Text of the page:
A sermon for the Fifth Sunday of Easter
Acts 7.55-60 & John 14.1-14
We have been adjusting to a new and unfamiliar way of life now for almost two months. We have come to realise the things we miss, and our hopes for the future. The news in these past few weeks has focussed almost solely on Covid-19, and I do wonder if we are indeed focussing too much on ourselves, but I will come back to this later.
The one day on which the news here in the UK was different, was last Friday: VE or Victory in Europe Day. I suspect a particularly poignant day for those of you who remember the first VE Day: Churchill’s memorable speech and street parties throughout the country. The question in how far the Church should be involved in civic celebrations such as VE Day and Remembrance Day has always been a topic of conversation, as there is a wide range of opinions on the relationship between our faith and armed conflict.
Continue reading “The way to freedom”
Reflection on the story of the Good Shepherd
Fourth Sunday of Easter: Psalm 23 & John 1.1-10
Our readings this morning make us reflect on God in the familiar image of the Good Shepherd. Although not many of us still live in a place where shepherding is a common profession, the Biblical stories have become very much part of our Western narrative, even for those who would not call themselves Christians.
That of course comes with its risks, because the way we imagine a shepherd nowadays, will have been very different from what they may have looked and behaved like two millennia ago. However, I don’t want to dwell on that thought too much, but rather share a story that made me think of the Good Shepherd a few weeks ago. I was out on my daily round of exercise on Granham Hill, just around the corner from where I live. Usually there are sheep roaming around at a distance, and the only interaction between them and me is a curious look at one another.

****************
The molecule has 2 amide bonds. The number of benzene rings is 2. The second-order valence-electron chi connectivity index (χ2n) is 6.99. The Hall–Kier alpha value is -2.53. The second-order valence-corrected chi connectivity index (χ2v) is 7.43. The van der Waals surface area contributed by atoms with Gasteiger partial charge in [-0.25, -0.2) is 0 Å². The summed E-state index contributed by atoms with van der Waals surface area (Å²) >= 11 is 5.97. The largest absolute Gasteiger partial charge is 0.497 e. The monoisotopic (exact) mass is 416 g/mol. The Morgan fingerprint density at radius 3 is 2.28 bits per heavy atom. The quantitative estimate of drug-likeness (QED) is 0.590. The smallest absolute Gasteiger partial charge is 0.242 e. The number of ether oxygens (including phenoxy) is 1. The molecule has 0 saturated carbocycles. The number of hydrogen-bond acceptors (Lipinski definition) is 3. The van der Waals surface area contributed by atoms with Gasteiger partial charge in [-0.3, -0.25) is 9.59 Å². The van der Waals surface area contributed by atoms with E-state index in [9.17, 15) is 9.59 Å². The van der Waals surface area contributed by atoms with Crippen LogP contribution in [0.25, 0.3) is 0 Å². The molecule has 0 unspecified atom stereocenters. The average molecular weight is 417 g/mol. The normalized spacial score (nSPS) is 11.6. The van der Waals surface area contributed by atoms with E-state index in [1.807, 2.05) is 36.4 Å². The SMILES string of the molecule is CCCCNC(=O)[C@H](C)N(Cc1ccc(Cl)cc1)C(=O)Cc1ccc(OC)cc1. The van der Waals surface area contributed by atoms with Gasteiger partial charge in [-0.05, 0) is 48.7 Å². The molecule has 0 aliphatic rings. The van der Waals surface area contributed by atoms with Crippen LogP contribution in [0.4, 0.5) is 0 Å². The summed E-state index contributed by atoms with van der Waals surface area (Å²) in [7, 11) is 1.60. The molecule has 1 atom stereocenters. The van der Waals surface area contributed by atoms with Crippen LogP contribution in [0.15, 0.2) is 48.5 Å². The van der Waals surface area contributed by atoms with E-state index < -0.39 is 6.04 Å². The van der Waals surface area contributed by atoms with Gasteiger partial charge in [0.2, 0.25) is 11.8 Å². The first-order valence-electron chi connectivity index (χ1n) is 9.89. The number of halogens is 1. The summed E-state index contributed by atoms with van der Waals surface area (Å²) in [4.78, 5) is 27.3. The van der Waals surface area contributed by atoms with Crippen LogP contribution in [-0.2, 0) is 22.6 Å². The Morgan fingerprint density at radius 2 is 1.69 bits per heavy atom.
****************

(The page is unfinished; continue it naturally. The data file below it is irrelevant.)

However, on this particular day, one of the sheep was stuck in some barbed wire. Being reminded of my pastoral profession, I felt a duty to see if there was anything I could do. Slowly I approached the sheep, at the same time not trying to scare it as well as thinking how I would go about freeing it. Whilst I was still at a good distance, the sheep was so shocked by my appearance, that this in itself was enough for it to free itself, and quickly it ran away.
Continue reading “The familiar voice”
Sermon for the Third Sunday of Easter
The Road to Emmaus – Luke 24.13-35
The beautiful and intimate story that we hear in Luke’s Gospel this morning brings us back to the first Easter Day. On the same day as the women discovered the empty tomb, two of the disciples are on their way to a village called Emmaus, which is a good two hours walk.
As we can imagine, they are discussing the events of the past days. The triumphant entry into Jerusalem, their hope that Jesus would now show himself to be the Saviour he had told them to be. But then, his capture, condemnation and crucifixion; and now the empty tomb. They are trying to make sense of it all, but I suspect without much success.
This intimate setting of just two people walking and discussing together is one with which we may have become familiar in the last few weeks as well. If we are in a household with more than one person, we too may have had similar walks: discussing the current events and how to make sense of them. Or we may have had these conversations on the phone, or two meters apart in the queue to Waitrose or on our daily round of exercise. In whichever setting, I am sure that we too have found ourselves sad, bereft and anxious, just like these two disciples on the road.